March 26, 2020 Sandy Springs: Sandy Springs City Hall is closed and all quiet on Thursday, March 26, 2020, in Sandy Springs. A patchwork of local officials, not the governor or president, this week ordered the closure of businesses across the state and forced people to shutter inside their homes over fears of COVID-19. Curtis Compton ccompton@ajc.com
Photo: Curtis Compton/Curtis Compton
Photo: Curtis Compton/Curtis Compton

Change in street name for Lake Forrest Drive moves forward

Sandy Springs will schedule public hearings for residents to comment on plans to  tweak the spelling of two streets believed to be named after a founder of the Ku Klux Klan. The city also formally encouraged the Georgia General Assembly to approve hate-crimes legislation. Mayor Rusty Paul said the two gestures reflect where the U.S. is in its history. 

Sandy Springs adopted a hate-crimes law in 2019. During a Tuesday meeting, council members approved a resolution formally calling on state elected officials to pass legislation that would provide more severe sentences for people convicted of crimes based on a victim’s race, religion, national origin, sexual orientation, gender, or physical or mental disability.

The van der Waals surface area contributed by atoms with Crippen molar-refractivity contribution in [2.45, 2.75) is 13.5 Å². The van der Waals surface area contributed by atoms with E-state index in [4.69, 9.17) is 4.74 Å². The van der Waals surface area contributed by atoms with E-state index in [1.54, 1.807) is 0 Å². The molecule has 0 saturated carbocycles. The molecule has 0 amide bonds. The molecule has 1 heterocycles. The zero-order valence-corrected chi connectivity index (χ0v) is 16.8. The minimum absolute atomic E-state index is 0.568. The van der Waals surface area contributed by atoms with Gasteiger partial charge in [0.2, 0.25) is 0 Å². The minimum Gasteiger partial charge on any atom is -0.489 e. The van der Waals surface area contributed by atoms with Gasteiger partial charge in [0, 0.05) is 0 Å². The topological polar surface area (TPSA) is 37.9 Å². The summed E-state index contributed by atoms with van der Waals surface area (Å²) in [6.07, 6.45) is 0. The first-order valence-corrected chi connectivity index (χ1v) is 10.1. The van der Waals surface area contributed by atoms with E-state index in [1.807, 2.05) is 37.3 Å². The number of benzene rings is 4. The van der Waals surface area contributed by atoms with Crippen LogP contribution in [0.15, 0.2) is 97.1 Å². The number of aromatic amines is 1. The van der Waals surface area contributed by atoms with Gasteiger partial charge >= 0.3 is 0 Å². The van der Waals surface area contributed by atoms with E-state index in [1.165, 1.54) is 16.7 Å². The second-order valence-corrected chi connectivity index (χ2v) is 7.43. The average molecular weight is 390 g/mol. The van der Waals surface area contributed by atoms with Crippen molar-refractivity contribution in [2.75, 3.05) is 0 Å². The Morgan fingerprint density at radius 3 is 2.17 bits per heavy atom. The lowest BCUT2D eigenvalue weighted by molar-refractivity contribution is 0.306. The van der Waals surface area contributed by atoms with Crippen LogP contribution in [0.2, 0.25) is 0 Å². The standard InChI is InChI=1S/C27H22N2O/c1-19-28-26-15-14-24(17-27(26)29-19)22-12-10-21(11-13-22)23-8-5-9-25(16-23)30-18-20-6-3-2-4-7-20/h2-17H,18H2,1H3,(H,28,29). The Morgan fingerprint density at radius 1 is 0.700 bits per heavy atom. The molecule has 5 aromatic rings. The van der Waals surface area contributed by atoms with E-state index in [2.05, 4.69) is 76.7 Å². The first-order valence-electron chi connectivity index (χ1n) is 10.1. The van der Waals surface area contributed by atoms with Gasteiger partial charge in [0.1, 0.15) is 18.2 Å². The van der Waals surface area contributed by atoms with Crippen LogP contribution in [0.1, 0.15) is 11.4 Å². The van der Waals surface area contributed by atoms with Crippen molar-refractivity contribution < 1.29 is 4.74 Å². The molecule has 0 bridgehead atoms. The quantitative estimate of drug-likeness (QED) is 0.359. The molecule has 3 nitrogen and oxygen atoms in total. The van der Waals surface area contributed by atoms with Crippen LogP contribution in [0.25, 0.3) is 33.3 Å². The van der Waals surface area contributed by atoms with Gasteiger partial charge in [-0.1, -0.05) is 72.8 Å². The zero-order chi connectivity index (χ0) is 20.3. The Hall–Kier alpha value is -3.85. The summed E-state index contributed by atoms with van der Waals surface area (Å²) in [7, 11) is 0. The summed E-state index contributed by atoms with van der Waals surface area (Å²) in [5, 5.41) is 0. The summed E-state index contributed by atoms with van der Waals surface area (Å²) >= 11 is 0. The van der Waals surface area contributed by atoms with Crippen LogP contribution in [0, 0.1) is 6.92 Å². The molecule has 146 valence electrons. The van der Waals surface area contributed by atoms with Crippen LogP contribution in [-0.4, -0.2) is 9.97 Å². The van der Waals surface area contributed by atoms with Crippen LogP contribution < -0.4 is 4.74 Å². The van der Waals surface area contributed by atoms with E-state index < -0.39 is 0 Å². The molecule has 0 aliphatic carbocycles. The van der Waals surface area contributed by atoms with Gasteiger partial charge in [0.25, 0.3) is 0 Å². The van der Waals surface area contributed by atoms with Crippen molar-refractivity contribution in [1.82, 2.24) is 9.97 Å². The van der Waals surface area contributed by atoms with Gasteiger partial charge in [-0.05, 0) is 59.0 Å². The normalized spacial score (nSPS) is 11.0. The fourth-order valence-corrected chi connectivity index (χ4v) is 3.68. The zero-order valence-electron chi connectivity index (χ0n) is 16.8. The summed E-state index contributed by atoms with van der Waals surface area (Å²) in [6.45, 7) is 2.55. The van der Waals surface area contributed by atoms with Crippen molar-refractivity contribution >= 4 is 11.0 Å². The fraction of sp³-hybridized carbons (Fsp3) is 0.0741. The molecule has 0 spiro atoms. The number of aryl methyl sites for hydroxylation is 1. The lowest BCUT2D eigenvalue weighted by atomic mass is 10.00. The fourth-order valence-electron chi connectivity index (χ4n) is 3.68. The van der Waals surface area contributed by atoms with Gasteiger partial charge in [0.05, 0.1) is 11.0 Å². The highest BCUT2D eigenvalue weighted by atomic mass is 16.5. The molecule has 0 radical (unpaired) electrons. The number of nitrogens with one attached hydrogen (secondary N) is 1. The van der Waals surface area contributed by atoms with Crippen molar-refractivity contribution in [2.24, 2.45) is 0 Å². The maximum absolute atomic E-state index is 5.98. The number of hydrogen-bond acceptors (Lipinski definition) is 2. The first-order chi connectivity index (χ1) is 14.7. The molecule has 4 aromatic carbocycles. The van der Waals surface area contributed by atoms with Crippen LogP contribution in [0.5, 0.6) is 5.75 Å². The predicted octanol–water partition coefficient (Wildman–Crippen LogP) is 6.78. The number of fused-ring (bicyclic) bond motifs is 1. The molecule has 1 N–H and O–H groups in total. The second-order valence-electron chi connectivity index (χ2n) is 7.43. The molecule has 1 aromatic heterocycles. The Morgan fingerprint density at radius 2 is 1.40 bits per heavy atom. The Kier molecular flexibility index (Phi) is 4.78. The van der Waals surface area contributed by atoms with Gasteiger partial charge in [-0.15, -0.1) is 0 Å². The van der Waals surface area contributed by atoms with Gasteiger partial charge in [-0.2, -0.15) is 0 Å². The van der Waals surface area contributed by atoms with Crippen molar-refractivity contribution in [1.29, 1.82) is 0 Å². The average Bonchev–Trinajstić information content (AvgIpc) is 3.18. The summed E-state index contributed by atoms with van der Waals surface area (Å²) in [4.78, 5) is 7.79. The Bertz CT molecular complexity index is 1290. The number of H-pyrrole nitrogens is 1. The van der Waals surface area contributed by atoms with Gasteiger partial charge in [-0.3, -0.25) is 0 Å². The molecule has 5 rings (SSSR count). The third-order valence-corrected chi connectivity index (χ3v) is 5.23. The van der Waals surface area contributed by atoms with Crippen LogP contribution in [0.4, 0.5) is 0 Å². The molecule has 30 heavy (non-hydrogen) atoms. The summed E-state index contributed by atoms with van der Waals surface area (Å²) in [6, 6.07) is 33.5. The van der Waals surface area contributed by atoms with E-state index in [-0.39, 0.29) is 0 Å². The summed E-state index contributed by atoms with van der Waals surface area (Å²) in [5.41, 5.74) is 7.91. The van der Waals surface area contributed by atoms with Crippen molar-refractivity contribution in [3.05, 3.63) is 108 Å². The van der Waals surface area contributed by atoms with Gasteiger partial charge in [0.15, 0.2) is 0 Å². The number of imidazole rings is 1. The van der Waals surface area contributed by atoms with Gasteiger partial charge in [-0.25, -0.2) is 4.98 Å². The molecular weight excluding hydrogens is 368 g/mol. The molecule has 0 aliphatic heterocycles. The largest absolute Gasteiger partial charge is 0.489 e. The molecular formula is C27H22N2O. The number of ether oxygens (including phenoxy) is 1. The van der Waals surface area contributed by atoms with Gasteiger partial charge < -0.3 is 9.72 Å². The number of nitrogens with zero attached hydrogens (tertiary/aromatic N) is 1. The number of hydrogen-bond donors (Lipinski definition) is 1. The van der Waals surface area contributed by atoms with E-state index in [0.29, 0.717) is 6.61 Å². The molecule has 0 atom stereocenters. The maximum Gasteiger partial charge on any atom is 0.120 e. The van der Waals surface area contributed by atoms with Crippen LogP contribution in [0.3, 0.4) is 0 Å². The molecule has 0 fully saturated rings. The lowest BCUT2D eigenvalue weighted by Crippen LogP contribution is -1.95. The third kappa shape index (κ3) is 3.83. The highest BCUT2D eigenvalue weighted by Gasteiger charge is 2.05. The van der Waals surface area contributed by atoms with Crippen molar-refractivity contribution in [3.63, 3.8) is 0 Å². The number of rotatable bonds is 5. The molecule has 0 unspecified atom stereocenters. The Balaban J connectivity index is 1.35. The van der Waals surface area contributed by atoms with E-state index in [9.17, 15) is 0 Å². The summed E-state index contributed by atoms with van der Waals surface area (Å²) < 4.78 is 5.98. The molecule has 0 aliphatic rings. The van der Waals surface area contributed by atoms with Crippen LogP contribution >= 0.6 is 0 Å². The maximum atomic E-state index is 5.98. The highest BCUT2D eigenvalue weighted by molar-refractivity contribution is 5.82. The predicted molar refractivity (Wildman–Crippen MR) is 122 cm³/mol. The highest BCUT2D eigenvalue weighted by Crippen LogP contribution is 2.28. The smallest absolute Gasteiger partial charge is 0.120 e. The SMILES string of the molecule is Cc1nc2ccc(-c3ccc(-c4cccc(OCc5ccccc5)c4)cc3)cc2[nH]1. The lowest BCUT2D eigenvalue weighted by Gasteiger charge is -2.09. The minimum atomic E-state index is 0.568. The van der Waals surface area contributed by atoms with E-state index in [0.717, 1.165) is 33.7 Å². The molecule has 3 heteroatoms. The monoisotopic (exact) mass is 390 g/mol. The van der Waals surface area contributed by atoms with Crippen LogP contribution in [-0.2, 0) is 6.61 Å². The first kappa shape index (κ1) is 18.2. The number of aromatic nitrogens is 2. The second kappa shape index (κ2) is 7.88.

Council members also approved the removal of an ‘r’ in Lake Forrest Drive and Forrest Lake Drive. Officials estimate the cost will be about $9,000. 

The city of Atlanta will be asked to approve and adjust the spelling on street signs for the portions of the roads that extend into its boundaries. 

» RELATED: The latest on metro Atlanta Confederate monuments

Some Sandy Springs residents are uncertain of the origin of the two street names, but Paul is sure they were named for Nathan Bedford Forrest, a Confederate general and leader in the Ku Klux Klan. Several streets in the city were named after Confederate leaders, he said. 

“His troops massacred a regiment of black Union troops at Fort Pillow,” Paul said. “...Being one of the key leaders in probably one of the most notorious hate groups that this country has ever generated; and honoring that is something I don’t think we can do any longer.”

The mayor and council members have said that protests around the U.S. following the deaths of African American men and women in police-related deaths has given them a new understanding of the importance of positive conversations and actions regarding race. 

“This is the start to me of an introspective look at what meaningful change in this city can be,” Councilman John Paulson said. “I’m interested in this being the start of further discussion about what other actions we can take, what other steps we can take within this city to provide meaningful change, so we don’t have this unrest and this injustice that we see on TV and we hear in other parts of the country.”

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